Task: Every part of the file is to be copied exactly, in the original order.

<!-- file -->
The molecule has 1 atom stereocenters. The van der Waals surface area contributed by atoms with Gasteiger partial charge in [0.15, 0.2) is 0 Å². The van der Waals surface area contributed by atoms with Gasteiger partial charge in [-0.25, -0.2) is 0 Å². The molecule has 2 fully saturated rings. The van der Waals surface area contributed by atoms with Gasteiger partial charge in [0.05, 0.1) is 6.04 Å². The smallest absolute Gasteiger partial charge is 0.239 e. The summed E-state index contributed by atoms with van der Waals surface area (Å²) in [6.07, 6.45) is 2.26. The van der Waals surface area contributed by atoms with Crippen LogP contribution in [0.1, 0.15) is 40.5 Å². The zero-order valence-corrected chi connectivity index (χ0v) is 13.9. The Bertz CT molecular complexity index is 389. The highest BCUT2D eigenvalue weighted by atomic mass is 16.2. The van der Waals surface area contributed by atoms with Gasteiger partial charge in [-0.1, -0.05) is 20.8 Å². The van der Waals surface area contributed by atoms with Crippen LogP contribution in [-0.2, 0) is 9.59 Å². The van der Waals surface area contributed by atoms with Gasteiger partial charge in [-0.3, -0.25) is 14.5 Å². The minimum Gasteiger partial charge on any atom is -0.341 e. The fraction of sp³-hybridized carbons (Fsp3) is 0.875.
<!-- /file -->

The molecule has 1 atom stereocenters. The van der Waals surface area contributed by atoms with Gasteiger partial charge in [0.15, 0.2) is 0 Å². The van der Waals surface area contributed by atoms with Gasteiger partial charge in [-0.25, -0.2) is 0 Å². The molecule has 2 fully saturated rings. The van der Waals surface area contributed by atoms with Gasteiger partial charge in [0.05, 0.1) is 6.04 Å². The smallest absolute Gasteiger partial charge is 0.239 e. The summed E-state index contributed by atoms with van der Waals surface area (Å²) in [6.07, 6.45) is 2.26. The van der Waals surface area contributed by atoms with Crippen LogP contribution in [0.1, 0.15) is 40.5 Å². The zero-order valence-corrected chi connectivity index (χ0v) is 13.9. The Bertz CT molecular complexity index is 389. The highest BCUT2D eigenvalue weighted by atomic mass is 16.2. The van der Waals surface area contributed by atoms with Gasteiger partial charge in [-0.1, -0.05) is 20.8 Å². The van der Waals surface area contributed by atoms with Crippen LogP contribution in [-0.2, 0) is 9.59 Å². The van der Waals surface area contributed by atoms with Gasteiger partial charge in [-0.3, -0.25) is 14.5 Å². The minimum Gasteiger partial charge on any atom is -0.341 e. The fraction of sp³-hybridized carbons (Fsp3) is 0.875.